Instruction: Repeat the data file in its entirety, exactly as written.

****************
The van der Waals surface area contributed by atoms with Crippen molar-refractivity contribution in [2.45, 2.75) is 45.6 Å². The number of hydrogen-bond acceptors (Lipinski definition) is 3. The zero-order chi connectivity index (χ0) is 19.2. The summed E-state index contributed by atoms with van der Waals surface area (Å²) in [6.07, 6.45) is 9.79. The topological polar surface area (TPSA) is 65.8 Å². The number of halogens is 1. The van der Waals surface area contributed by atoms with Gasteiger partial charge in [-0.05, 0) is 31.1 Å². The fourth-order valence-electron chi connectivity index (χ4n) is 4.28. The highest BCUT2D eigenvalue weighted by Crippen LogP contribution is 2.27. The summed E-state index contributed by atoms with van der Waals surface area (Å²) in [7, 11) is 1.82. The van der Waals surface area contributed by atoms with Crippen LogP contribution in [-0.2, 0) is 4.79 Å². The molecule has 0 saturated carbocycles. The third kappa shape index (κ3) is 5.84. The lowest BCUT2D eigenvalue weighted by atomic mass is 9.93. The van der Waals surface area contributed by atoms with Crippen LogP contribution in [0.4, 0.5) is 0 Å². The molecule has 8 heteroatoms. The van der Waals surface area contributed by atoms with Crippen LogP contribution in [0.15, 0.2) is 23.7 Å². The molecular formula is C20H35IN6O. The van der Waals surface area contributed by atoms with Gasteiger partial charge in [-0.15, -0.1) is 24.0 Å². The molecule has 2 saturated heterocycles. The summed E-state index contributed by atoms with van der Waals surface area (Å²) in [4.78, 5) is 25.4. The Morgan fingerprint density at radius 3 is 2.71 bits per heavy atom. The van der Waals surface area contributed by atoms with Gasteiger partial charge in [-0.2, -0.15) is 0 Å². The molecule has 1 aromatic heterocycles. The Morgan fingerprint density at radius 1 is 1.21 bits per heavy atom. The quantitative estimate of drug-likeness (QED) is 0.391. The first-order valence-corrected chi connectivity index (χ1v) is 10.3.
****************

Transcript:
The van der Waals surface area contributed by atoms with Crippen molar-refractivity contribution in [2.45, 2.75) is 45.6 Å². The number of hydrogen-bond acceptors (Lipinski definition) is 3. The zero-order chi connectivity index (χ0) is 19.2. The summed E-state index contributed by atoms with van der Waals surface area (Å²) in [6.07, 6.45) is 9.79. The topological polar surface area (TPSA) is 65.8 Å². The number of halogens is 1. The van der Waals surface area contributed by atoms with Gasteiger partial charge in [-0.05, 0) is 31.1 Å². The fourth-order valence-electron chi connectivity index (χ4n) is 4.28. The highest BCUT2D eigenvalue weighted by Crippen LogP contribution is 2.27. The summed E-state index contributed by atoms with van der Waals surface area (Å²) in [7, 11) is 1.82. The van der Waals surface area contributed by atoms with Crippen LogP contribution in [-0.2, 0) is 4.79 Å². The molecule has 0 saturated carbocycles. The third kappa shape index (κ3) is 5.84. The lowest BCUT2D eigenvalue weighted by atomic mass is 9.93. The van der Waals surface area contributed by atoms with Crippen LogP contribution in [0.4, 0.5) is 0 Å². The molecule has 8 heteroatoms. The van der Waals surface area contributed by atoms with Crippen LogP contribution in [0.15, 0.2) is 23.7 Å². The molecular formula is C20H35IN6O. The van der Waals surface area contributed by atoms with Gasteiger partial charge in [-0.15, -0.1) is 24.0 Å². The molecule has 2 saturated heterocycles. The summed E-state index contributed by atoms with van der Waals surface area (Å²) in [4.78, 5) is 25.4. The Morgan fingerprint density at radius 3 is 2.71 bits per heavy atom. The van der Waals surface area contributed by atoms with Gasteiger partial charge in [-0.2, -0.15) is 0 Å². The molecule has 1 aromatic heterocycles. The Morgan fingerprint density at radius 1 is 1.21 bits per heavy atom. The quantitative estimate of drug-likeness (QED) is 0.391. The first-order valence-corrected chi connectivity index (χ1v) is 10.3.